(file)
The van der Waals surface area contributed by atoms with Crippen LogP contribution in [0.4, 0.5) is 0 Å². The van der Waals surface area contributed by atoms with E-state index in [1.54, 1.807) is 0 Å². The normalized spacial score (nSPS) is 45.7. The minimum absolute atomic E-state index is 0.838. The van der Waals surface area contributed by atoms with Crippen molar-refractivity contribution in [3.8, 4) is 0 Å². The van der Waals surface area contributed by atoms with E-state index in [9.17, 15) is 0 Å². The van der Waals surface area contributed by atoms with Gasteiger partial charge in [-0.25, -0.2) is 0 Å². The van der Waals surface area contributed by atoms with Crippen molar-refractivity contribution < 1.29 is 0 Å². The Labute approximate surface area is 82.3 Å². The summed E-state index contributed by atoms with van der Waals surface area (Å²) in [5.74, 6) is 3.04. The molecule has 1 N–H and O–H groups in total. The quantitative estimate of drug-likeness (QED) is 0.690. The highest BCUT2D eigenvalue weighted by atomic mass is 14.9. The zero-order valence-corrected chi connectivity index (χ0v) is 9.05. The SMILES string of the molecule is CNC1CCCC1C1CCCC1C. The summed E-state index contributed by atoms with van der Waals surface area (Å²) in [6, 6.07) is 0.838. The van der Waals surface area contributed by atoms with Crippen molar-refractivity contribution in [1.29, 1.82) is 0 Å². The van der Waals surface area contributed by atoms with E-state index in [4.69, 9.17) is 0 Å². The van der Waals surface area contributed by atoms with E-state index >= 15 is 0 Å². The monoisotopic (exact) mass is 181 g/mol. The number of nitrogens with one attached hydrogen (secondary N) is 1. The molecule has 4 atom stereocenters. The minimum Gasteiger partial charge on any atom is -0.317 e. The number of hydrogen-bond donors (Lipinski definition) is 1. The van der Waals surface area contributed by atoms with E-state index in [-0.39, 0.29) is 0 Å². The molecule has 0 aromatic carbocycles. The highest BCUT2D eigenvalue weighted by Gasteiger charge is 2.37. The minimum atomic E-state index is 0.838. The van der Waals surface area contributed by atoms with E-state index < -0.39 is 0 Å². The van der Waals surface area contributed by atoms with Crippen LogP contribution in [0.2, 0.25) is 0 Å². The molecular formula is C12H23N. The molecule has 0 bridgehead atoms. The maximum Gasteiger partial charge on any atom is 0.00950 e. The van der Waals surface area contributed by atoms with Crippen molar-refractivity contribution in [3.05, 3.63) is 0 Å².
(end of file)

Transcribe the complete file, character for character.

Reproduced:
The van der Waals surface area contributed by atoms with Crippen LogP contribution in [0.4, 0.5) is 0 Å². The van der Waals surface area contributed by atoms with E-state index in [1.54, 1.807) is 0 Å². The normalized spacial score (nSPS) is 45.7. The minimum absolute atomic E-state index is 0.838. The van der Waals surface area contributed by atoms with Crippen molar-refractivity contribution in [3.8, 4) is 0 Å². The van der Waals surface area contributed by atoms with E-state index in [9.17, 15) is 0 Å². The van der Waals surface area contributed by atoms with Gasteiger partial charge in [-0.25, -0.2) is 0 Å². The van der Waals surface area contributed by atoms with Crippen molar-refractivity contribution < 1.29 is 0 Å². The Labute approximate surface area is 82.3 Å². The summed E-state index contributed by atoms with van der Waals surface area (Å²) in [5.74, 6) is 3.04. The molecule has 1 N–H and O–H groups in total. The quantitative estimate of drug-likeness (QED) is 0.690. The highest BCUT2D eigenvalue weighted by atomic mass is 14.9. The zero-order valence-corrected chi connectivity index (χ0v) is 9.05. The SMILES string of the molecule is CNC1CCCC1C1CCCC1C. The summed E-state index contributed by atoms with van der Waals surface area (Å²) in [6, 6.07) is 0.838. The van der Waals surface area contributed by atoms with Crippen molar-refractivity contribution in [1.29, 1.82) is 0 Å². The van der Waals surface area contributed by atoms with E-state index in [4.69, 9.17) is 0 Å². The van der Waals surface area contributed by atoms with E-state index >= 15 is 0 Å². The monoisotopic (exact) mass is 181 g/mol. The number of nitrogens with one attached hydrogen (secondary N) is 1. The molecule has 4 atom stereocenters. The minimum Gasteiger partial charge on any atom is -0.317 e. The number of hydrogen-bond donors (Lipinski definition) is 1. The van der Waals surface area contributed by atoms with E-state index in [-0.39, 0.29) is 0 Å². The molecule has 0 aromatic carbocycles. The highest BCUT2D eigenvalue weighted by Gasteiger charge is 2.37. The minimum atomic E-state index is 0.838. The van der Waals surface area contributed by atoms with E-state index < -0.39 is 0 Å². The van der Waals surface area contributed by atoms with Crippen LogP contribution in [0.2, 0.25) is 0 Å². The molecular formula is C12H23N. The molecule has 0 bridgehead atoms. The maximum Gasteiger partial charge on any atom is 0.00950 e. The van der Waals surface area contributed by atoms with Crippen molar-refractivity contribution in [3.05, 3.63) is 0 Å².